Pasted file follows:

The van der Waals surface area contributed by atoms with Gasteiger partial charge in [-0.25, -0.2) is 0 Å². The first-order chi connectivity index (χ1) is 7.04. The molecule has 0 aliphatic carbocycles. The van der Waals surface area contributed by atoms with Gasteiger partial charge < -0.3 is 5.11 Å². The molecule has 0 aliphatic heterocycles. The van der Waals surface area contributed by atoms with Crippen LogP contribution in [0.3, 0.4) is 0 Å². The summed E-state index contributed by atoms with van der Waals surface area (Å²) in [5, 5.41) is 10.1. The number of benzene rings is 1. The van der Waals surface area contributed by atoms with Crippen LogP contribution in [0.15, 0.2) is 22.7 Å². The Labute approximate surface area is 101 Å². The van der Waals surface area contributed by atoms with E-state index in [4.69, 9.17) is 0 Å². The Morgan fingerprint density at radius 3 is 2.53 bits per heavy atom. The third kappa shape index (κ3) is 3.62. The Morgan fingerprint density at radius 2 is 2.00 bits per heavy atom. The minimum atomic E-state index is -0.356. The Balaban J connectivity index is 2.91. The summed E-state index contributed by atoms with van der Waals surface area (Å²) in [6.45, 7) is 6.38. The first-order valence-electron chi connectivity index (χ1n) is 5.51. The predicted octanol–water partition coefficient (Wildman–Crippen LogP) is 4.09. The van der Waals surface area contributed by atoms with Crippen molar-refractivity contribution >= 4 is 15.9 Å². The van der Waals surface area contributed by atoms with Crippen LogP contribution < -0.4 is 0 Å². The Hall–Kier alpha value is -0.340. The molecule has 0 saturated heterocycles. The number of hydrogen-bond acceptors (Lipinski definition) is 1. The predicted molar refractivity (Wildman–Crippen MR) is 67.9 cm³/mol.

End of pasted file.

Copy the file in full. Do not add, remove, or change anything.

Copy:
The van der Waals surface area contributed by atoms with Gasteiger partial charge in [-0.25, -0.2) is 0 Å². The first-order chi connectivity index (χ1) is 7.04. The molecule has 0 aliphatic carbocycles. The van der Waals surface area contributed by atoms with Gasteiger partial charge < -0.3 is 5.11 Å². The molecule has 0 aliphatic heterocycles. The van der Waals surface area contributed by atoms with Crippen LogP contribution in [0.3, 0.4) is 0 Å². The summed E-state index contributed by atoms with van der Waals surface area (Å²) in [5, 5.41) is 10.1. The number of benzene rings is 1. The van der Waals surface area contributed by atoms with Crippen LogP contribution in [0.15, 0.2) is 22.7 Å². The Labute approximate surface area is 101 Å². The van der Waals surface area contributed by atoms with E-state index in [4.69, 9.17) is 0 Å². The Morgan fingerprint density at radius 3 is 2.53 bits per heavy atom. The third kappa shape index (κ3) is 3.62. The Morgan fingerprint density at radius 2 is 2.00 bits per heavy atom. The minimum atomic E-state index is -0.356. The Balaban J connectivity index is 2.91. The summed E-state index contributed by atoms with van der Waals surface area (Å²) in [6.45, 7) is 6.38. The first-order valence-electron chi connectivity index (χ1n) is 5.51. The predicted octanol–water partition coefficient (Wildman–Crippen LogP) is 4.09. The van der Waals surface area contributed by atoms with Crippen molar-refractivity contribution >= 4 is 15.9 Å². The van der Waals surface area contributed by atoms with Crippen LogP contribution < -0.4 is 0 Å². The Hall–Kier alpha value is -0.340. The molecule has 0 saturated heterocycles. The number of hydrogen-bond acceptors (Lipinski definition) is 1. The predicted molar refractivity (Wildman–Crippen MR) is 67.9 cm³/mol.